Saint John Baptist de la Salle

St John Baptist de la Salle, Priest (Memorial)

John Baptist de la Salle was born in Rheims, France, on 30 April 1651, the eldest son of Louis de la Salle and Nicolle de Moet de Brouillet. Inheriting the rank and fortune of his parents, he was seemingly destined to be set apart from the poverty-stricken masses. At the age of 16, still a young student, he succeeded an uncle as a canon of the cathedral in Rheims. It looked like the first step in a successful church career. He then studied at Saint Sulpice and the Sorbonne in Paris for the priesthood and was ordained at the age of twenty-seven. Up to this point there was no indication what his future career would be nor did seem to have any idea himself. It was just then he was asked to cooperate in setting up some charitable schools in the city. This led to him to being responsible for the teachers and even taking them into his own home to train them.  As he gradually became more involved in this work, he began to realize that God wanted him to set up a proper system for the education of the poor.

In a century which was in many respects so outstanding, there was the great scandal of widespread poverty, ignorance and moral depravity. As he had by now made the will of God the guiding principle of his life, he decided to devote himself entirely to this challenge. He resigned his canonry and gave away his inherited wealth in order to be on the same level as the teachers with whom he lived. This did not at all please his relatives nor his peers among the moneyed classes but he had made up his mind. In 1684 he transformed his group of school teachers into a religious community under the name of Brothers of the Christian Schools, a religious institute which continues today under the same name and is spread all over the world. In order that the members should only devote themselves to teaching, he laid down that no brother could become a priest nor that any priest could join the congregation, a rule which is still observed.

The early years were marked by poverty and hardship but these were cheerfully endured, thanks especially to the example of self-denial and extraordinary power of leadership shown by de la Salle himself. He had vowed that he would live on bread alone, if necessary, rather than abandon the work he had begun. While the training of his brothers was his first priority, in order to answer the demand for more trained teachers, he set up a teacher training college in Rheims in 1687, the first example of such an institution. In 1683 he moved to Paris and took over a school in St Sulpice and also made his headquarters there. It was not long before the brothers were teaching more than 1,000 students. He set up another training college with a charity school attached and set up a ‘continuation’ school for young men already working. When the exiled English king, James II, entrusted 50 Irish boys to his care, he arranged for special courses to suit their needs. The success of his free schools, however, roused the hostility of some fee-paying schools which were losing students. Law suits were brought against de la Salle and his schools were even attacked. He was condemned and not allowed to open further training colleges or free schools anywhere in Paris. Though excluded from the capital, the Brothers were now established in other centres such as Rouen, Avignon and Chartres so the work continued. In fact, his teaching communities were now spreading all over France from as far north as Calais to Marseilles in the south.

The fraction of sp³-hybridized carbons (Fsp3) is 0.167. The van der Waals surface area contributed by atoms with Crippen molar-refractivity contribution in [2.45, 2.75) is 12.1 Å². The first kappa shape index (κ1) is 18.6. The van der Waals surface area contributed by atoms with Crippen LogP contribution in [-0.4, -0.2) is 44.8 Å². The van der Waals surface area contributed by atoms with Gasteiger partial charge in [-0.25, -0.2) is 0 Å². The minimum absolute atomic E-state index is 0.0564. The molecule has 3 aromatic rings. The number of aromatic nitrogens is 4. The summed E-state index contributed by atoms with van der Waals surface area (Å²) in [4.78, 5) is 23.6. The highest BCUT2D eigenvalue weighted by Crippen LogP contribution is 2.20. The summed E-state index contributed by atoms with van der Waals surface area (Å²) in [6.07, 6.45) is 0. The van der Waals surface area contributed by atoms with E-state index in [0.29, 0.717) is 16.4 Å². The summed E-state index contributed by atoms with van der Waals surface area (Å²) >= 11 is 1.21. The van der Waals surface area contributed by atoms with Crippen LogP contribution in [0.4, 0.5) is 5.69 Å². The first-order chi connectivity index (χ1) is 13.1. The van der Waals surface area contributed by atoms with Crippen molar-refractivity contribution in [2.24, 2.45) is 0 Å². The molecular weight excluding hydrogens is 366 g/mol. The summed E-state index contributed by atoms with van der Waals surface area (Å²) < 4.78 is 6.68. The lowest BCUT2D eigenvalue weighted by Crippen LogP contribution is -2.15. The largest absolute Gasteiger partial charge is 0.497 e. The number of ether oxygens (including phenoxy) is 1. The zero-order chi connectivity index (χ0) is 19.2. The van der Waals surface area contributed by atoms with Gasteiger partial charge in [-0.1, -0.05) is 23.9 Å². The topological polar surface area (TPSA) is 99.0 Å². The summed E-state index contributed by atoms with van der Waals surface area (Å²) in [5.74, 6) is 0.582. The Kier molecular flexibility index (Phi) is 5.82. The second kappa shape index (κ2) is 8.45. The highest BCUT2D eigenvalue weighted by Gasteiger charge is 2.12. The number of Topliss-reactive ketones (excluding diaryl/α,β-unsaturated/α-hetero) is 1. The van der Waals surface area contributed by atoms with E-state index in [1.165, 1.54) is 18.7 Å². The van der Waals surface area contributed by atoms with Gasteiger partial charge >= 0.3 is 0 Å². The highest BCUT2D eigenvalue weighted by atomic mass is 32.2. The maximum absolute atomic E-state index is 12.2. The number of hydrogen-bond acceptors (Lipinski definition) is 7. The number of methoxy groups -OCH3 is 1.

In Rouen, he also set up two contrasting institutions. One was a fee-paying boarding school for the sons of the more prosperous, who wanted a better and more practical education, and the other was a reform school for boys in trouble with the law. Both proved very successful, and were forerunners of modern institutions of a similar kind.

De la Salle spent the last years of his life in Rouen, completing the organization of his institute, writing the Rule of the Brothers in its definitive form, and composing Meditations and a Method of Mental Prayer. He died on Good Friday, April 9th, 1718 in Saint-Yon, Rouen, at the age of 67. 

De la Salle’s pedagogical method is outlined in The Conduct of Schools, which he composed in 1695, and which is now considered an educational classic. He also wrote also several school manuals, notably The Rules of Good Behaviour and The Duties of a Christian, which proved very popular and went through over a hundred editions.

John Baptist de la Salle is the patron of teachers. His great achievement was to have provided a system of education when the poor were grossly neglected. He did this not by setting up charity schools which had so often failed but by creating an organised body of trained teachers. 

Currently, about 6,000 Brothers and 75,000 lay and religious colleagues worldwide serve as teachers, counsellors and guides to 900,000 students in over 1,000 educational institutions in 84 countries, carrying out the work of the founder into the 21st century.

He was canonised by Pope Leo XIII on May 24, 1900. His feast is celebrated in the Catholic Church on April 7, and at La Sallian institutions on May 15. He was proclaimed Patron Saint of Teachers in 1950 by Pope Pius XII.

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